Superannuation is taxed. It is generally taxed at 15 per cent. However, if you earn less than $37,000, you will be automatically reimbursed up to $500 of the tax you paid. Also, if your income plus concessional superannuation contributions exceed $250,000, you will also be charged Division 293 tax. This is an extra 15 per cent tax on your concessional contributions or the amount above $250,000 – whichever is lesser.

Who can open a superannuation account?

Superannuation accounts can be opened by Australians, permanent residents and temporary residents. You’re automatically entitled to superannuation if:

  • You’re over 18 and earn more than $450 before tax in a calendar month
  • You’re under 18, you work more than 30 hours per week and you earn more than $450 before tax in a calendar month

Can my employer use money from my superannuation account?

No, your employer can’t touch the money that is paid into your superannuation account.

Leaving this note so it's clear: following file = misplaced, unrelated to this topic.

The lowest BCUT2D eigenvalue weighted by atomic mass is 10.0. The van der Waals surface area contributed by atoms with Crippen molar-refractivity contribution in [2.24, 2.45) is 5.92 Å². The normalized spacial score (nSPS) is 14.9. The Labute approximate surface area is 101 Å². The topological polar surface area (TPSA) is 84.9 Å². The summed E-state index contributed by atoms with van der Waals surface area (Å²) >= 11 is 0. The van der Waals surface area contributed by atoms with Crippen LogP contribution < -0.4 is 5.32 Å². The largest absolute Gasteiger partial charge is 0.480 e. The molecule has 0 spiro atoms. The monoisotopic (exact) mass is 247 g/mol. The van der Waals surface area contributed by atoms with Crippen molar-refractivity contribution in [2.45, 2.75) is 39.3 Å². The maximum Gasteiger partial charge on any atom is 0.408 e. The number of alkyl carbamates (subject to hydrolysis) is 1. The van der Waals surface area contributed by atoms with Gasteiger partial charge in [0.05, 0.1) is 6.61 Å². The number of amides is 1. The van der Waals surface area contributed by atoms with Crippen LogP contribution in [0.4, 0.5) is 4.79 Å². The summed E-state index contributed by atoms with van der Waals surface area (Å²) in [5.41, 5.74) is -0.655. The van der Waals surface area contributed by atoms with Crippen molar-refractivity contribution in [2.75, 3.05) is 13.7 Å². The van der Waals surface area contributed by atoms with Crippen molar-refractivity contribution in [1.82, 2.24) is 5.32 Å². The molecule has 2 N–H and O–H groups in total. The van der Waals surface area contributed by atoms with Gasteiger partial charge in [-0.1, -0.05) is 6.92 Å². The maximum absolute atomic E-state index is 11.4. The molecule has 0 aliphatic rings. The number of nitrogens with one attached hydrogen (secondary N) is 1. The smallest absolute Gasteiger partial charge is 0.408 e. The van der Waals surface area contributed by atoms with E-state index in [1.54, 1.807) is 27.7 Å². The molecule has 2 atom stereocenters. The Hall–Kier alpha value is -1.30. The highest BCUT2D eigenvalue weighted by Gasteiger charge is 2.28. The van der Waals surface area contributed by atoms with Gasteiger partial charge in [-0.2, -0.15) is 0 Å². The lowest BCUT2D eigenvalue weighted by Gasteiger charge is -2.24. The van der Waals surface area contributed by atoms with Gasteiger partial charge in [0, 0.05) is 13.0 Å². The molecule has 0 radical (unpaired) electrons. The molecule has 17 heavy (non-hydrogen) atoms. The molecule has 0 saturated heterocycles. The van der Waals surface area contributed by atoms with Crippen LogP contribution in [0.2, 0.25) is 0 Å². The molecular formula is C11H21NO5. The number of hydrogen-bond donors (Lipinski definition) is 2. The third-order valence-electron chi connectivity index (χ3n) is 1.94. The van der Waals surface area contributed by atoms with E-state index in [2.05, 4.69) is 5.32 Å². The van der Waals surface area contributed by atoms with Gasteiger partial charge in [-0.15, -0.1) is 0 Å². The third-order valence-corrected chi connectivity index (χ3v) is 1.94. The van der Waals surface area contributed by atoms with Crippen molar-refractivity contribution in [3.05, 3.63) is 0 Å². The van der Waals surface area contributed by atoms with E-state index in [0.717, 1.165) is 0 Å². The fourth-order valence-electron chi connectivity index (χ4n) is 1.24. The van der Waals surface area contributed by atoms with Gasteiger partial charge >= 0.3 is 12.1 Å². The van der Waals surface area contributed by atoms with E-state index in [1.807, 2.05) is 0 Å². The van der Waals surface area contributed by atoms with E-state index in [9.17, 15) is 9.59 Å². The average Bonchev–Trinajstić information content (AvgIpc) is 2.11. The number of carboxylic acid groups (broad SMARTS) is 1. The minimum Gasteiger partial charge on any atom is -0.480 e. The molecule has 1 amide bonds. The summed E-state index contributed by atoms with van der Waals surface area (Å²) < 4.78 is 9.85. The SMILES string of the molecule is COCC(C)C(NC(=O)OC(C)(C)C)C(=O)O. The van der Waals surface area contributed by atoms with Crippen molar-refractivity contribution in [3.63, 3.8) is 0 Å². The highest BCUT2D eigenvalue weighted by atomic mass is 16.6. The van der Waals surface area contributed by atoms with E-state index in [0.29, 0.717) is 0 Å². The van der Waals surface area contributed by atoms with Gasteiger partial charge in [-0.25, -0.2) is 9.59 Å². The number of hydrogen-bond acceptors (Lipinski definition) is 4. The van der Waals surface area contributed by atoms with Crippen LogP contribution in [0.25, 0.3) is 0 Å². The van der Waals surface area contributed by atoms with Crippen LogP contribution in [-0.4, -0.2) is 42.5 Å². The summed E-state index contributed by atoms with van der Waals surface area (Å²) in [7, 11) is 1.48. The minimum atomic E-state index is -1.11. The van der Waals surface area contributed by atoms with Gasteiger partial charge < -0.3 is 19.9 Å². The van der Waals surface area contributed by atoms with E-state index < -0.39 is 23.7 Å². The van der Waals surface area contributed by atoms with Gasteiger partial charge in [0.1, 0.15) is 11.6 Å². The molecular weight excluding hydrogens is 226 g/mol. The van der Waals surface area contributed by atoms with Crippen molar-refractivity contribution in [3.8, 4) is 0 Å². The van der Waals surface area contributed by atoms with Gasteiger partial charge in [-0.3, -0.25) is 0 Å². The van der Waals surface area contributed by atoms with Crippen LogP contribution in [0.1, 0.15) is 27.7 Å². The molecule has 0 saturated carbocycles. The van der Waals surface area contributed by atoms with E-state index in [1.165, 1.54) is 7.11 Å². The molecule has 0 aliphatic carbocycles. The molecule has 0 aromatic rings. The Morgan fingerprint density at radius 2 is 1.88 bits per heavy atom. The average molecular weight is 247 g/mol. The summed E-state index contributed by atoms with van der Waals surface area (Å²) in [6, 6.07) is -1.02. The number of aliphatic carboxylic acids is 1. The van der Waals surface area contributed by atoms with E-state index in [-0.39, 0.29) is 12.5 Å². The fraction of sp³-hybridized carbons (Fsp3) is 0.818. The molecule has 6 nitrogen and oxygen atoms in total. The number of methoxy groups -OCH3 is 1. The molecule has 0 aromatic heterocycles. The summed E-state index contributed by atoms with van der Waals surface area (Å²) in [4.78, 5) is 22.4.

How many superannuation funds are there?

There are more than 200 different superannuation funds.

How much is superannuation in Australia?

Superannuation in Australia is currently 9.5 per cent – which means that your employer must pay you superannuation equivalent to 9.5 per cent of your salary.

The ‘superannuation guarantee’, as it is known, has been at 9.5 per cent since the 2014-15 financial year. It is scheduled to rise to 10.0 per cent in 2021-22, 10.5 per cent in 2022-23, 11.0 per cent in 2023-24, 11.5 per cent in 2024-25 and 12.0 per cent in 2025-26.

How much is superannuation?

Superannuation is currently 9.5 per cent – which means that your employer must pay you superannuation equivalent to 9.5 per cent of your salary.

The ‘superannuation guarantee’, as it is known, has been at 9.5 per cent since the 2014-15 financial year. It is scheduled to rise to 10.0 per cent in 2021-22, 10.5 per cent in 2022-23, 11.0 per cent in 2023-24, 11.5 per cent in 2024-25 and 12.0 per cent in 2025-26.